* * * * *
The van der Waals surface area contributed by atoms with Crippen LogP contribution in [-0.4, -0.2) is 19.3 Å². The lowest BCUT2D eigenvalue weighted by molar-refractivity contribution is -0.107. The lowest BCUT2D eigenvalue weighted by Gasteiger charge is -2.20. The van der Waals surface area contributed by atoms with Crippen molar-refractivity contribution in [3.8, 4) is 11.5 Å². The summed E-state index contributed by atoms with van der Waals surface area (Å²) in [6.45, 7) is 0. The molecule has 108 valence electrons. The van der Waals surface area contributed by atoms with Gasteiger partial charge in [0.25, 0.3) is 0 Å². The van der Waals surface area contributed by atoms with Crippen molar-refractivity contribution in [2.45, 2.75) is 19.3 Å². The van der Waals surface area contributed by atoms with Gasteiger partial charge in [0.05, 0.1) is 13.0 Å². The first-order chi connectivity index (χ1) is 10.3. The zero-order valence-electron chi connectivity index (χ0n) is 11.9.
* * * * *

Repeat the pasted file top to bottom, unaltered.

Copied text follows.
The van der Waals surface area contributed by atoms with Crippen LogP contribution in [-0.4, -0.2) is 19.3 Å². The lowest BCUT2D eigenvalue weighted by molar-refractivity contribution is -0.107. The lowest BCUT2D eigenvalue weighted by Gasteiger charge is -2.20. The van der Waals surface area contributed by atoms with Crippen molar-refractivity contribution in [3.8, 4) is 11.5 Å². The summed E-state index contributed by atoms with van der Waals surface area (Å²) in [6.45, 7) is 0. The molecule has 108 valence electrons. The van der Waals surface area contributed by atoms with Gasteiger partial charge in [0.25, 0.3) is 0 Å². The van der Waals surface area contributed by atoms with Crippen molar-refractivity contribution in [2.45, 2.75) is 19.3 Å². The van der Waals surface area contributed by atoms with Gasteiger partial charge in [0.05, 0.1) is 13.0 Å². The first-order chi connectivity index (χ1) is 10.3. The zero-order valence-electron chi connectivity index (χ0n) is 11.9.